Tuesday, April 5, 2011

Clonin' the Barbarian: THE WARRIOR AND THE SORCERESS (1984)

Roger Corman can be accused of a lot of things. Mainly, that he was cheap. It’s a fair point, because it’s true, but it’s not really fair because unlike modern skin-flints, Roger made sure that he made up for the lack of production values in other very creative ways. If you are one of those hipster kids who thinks that Corman is dumb because his budgets were slim-to-none, there’s the door. Use it, don’t let it hit you in the ass, we’ll wait. Ok, are the skinny-jean-wearing slackers gone? Good.

Sure, Roger was cheap, he was running a business and didn’t have the capital of the major studios, so what money he did have had to be used to the best effect, but instead of simply slapping a cookie cutter script, amateur actors and CGI blood on to the non-existent production values, he sought out talented writers, actors and directors and pushed as much imagination into his projects as possible. Granted, this wouldn’t pan out 100% of the time, but Corman’s ratio of hits to misses is freakin’ legendary. Case in point: THE WARRIOR AND THE SORCERESS. The most expensive thing about this film is David Carradine, and if you know anything about David Carradine, you know he wasn’t exactly pulling in the big bucks.

Set almost entirely in a very small village on the desert planet of Vra, a wandering stranger (Carradine) dressed in black (whose beard stubble magically comes and goes), named Kain, err… wanders into town only to witness some guards brutally cut down a woman with a baby who simply wanted a drink from the village well. As it turns out the well is the only source of water in this parched wasteland and right now it is being held by the evil warlord Zeg the Tyrant (Luke Askew), one of two rival factions who use the town as a cold war battleground while vying for control of the well. The other faction is headed up by Bal Caz (William Marin), an obese coward who takes strategic advice from what appears to be a Komodo dragon and, like any sensible lord, fills his court is entirely with naked women and a couple of guards.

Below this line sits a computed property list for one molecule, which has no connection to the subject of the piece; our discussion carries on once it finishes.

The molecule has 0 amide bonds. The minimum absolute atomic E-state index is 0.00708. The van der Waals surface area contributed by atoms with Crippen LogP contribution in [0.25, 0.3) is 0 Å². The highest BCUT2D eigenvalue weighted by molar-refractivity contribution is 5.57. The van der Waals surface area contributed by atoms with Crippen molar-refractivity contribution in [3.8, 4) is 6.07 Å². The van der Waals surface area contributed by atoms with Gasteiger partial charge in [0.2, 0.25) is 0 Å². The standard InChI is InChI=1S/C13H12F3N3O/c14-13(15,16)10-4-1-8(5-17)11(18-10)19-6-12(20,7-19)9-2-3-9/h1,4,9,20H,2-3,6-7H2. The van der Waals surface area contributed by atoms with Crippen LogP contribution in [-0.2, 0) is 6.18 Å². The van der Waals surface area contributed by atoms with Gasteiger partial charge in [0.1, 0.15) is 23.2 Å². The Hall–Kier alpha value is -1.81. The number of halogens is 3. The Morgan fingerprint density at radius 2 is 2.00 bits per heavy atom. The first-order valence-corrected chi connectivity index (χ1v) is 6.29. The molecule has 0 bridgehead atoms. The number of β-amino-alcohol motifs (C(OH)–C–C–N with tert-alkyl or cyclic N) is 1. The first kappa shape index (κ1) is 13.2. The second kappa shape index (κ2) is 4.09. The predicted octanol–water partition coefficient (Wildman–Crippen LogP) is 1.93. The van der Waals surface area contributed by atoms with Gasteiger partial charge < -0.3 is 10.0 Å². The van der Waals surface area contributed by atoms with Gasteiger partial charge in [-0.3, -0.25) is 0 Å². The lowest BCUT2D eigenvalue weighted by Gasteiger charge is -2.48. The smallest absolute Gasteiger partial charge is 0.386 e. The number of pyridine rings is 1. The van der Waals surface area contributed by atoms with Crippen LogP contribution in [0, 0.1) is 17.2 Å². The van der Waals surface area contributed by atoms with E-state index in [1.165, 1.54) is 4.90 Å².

After getting the skinny on the situation from an old man who recognizes Kain as something more than a simple wanderer, Kain decides to slaughter all the well guards and let the, literally, unwashed masses rejoice. Which they do. By having topless girls in loincloth thongs dance around on the well. Seems perfectly reasonable to me!  This, of course, is merely a message being sent out that his sword is for hire and he knows how to use it. Zeg chomps right on the bait (via a pair of deformed, giggling idiot twins that look like Roberto Begnini after a Freddy Krueger makeover) and hires Kain to kill Zeg. After leaving the Bal Caz’s court Kain overhears the lizard giving Bal Caz some advice: have Kain kill Zeg, then kill Kain and take back the assassin’s fee! Naturally this doesn’t go over so well and Kain decides to help out Zeg.

Zeg, on the other hand spends his time trying to get the sorceress/priestess Naja (Maria Scoza, owner of the world’s smallest wardrobe trailer) to make him the fabled Sword of Urah. Apparently she is the only one with the power to create this mystic sword. What does it do, you ask? Well let me tell you… it doesn’t break! What do you mean “that’s it”? It’s fucking magic ok? Geeze. To accomplish this task Naja is kept chained to a wall and only allowed to wear a thong. Yep, that’s it. Through the entire movie. Sure there may be some hotter women in the Corman stables, but Scoza is still pretty damn attractive and you have to give her props for even doing a wall climbing stunt clad only in a thong. Seriously, the woman is a trooper.